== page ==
5 Practical Ways to Cut Costs and Improve Profit Margins

A business can exist in three financial stages – the business can be operating at a loss, it might be breaking even, and it might be booking profits sustainably. The ideal financial state for a business is to be profitable consistently and sustainably, that’s the only way to ensure that the business will survive and thrive. However, many businesses are only barely making a profit because operational expenses often eat too deeply into their margins.

Financial analysis

This post provides insight into five ways you can cut costs to improve your margins.

Rethink your office space needs

You can start cutting your business expenses by reviewing your office space needs to know how much of an office space you really need. Many businesses buy/lease an oversized place in the hopes that they’ll grow into the remaining space via expansion. However, you are paying for every inch of square foot in your office and it doesn’t make much financial sense to pay for space you don’t need.

You may want to consider renegotiating your lease or moving to a cheaper part of town. You may also want to consider subleasing a part of your office space in order to reduce the rent. If you are still in startup phase, you may want to consider working out of a co-working space instead of leasing an office.

Renegotiate with vendors

Businesses tend to have vendors who supply them with raw materials, stock, and other materials that they need to stay in business. You should not hesitate to set up a meeting with longtime vendors to check if they could review payment terms or give you discounts when they deliver. You may also want to find other small businesses or associates who use the same supplies that you buy to find ways to pool funds to make bulk purchase that might be eligible for discounts.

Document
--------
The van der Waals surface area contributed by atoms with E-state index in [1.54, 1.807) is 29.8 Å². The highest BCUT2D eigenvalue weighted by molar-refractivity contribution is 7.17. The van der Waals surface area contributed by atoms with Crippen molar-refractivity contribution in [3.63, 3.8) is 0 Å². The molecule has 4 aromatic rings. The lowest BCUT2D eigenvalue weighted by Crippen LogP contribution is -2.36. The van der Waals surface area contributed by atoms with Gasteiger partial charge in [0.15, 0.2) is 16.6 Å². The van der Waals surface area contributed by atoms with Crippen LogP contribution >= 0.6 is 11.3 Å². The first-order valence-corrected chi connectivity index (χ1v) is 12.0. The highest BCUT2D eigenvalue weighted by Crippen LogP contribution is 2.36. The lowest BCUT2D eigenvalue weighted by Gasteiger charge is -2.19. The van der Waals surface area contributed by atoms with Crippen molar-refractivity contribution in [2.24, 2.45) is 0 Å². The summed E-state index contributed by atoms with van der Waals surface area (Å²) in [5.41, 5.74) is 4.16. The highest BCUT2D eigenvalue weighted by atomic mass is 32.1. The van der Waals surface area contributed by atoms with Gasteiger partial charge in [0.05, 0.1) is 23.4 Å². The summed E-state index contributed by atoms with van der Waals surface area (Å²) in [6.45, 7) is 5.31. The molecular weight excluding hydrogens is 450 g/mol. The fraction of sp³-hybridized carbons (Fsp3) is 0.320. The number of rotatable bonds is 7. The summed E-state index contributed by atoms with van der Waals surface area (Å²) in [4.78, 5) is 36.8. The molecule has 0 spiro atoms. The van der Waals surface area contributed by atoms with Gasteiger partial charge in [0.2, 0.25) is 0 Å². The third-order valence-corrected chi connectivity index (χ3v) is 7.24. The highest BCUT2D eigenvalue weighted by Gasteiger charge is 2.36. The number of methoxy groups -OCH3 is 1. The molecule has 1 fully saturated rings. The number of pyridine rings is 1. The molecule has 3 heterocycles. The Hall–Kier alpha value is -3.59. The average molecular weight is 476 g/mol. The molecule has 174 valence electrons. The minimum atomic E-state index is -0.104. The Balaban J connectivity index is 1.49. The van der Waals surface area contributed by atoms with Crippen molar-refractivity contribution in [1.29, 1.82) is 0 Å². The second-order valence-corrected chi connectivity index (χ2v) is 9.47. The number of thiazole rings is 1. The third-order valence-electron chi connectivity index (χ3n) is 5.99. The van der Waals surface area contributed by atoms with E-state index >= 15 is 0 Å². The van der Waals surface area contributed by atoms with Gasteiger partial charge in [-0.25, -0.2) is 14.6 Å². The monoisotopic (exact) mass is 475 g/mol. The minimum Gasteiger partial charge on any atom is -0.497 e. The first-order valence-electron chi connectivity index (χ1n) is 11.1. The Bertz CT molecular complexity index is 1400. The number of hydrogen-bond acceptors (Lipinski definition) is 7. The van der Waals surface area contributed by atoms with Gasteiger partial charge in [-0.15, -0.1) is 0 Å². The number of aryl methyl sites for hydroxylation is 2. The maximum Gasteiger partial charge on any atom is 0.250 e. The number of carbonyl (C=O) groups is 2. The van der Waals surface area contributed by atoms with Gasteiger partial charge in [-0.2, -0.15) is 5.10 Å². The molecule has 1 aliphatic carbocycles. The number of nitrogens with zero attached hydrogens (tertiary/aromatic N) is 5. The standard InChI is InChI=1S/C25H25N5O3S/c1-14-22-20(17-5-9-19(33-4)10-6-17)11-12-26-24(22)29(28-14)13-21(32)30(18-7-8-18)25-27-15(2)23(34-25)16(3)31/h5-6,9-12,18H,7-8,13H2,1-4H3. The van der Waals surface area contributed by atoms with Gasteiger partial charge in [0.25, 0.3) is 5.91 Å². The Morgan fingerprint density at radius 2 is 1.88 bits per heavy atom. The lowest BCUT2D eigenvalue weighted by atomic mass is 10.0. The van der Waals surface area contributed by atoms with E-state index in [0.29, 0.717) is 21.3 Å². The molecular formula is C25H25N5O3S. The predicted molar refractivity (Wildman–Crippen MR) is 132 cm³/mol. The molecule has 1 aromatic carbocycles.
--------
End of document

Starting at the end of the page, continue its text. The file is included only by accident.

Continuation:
Utility bills don’t have to be exorbitant

Many business owners are oblivious to how much money they spend on utilities each month probably because they are used to paying such bills at home. However, in most cases you’ll be paying utility bills on usage that doesn’t add to the operations/productions of your business. For instance, leaving the light on overnight when the office is empty means that you’ll be paying for wasted energy.

You should encourage your employees to turn off lights and other equipment when they are not being used. You may also want to switch to energy efficient lighting and equipment for long-term savings.

Don’t skimp on insurance

When cutting expenses, many small business owners are often tempted to stay in the grey area by reducing their insurance coverage to the barest minimum. It is easy to rationalize that insurance is a needless waste of fund in the hopes that you’ll manage to swing the odds of an incident in your favor.

Auto insurance often costs some money if you have official cars, staff bus, or a delivery van used for your business operations. However, you can find cheap car insurance for your business needs by comparing the offerings from different firms.

Only buy office supplies you need

In personal finances, we know that it is important to differentiate between wants and needs – the same is applicable to business finances. Some of the supplies on which you spend money are wants and not needs.

You probably don’t need subscriptions to 20 magazines and cable TV for the reception/lounge. The TV in the reception can be a great place to play video ads of your products and services to people who come into your office – instead of paying a subscription service to TV stations that nobody has the time to watch.


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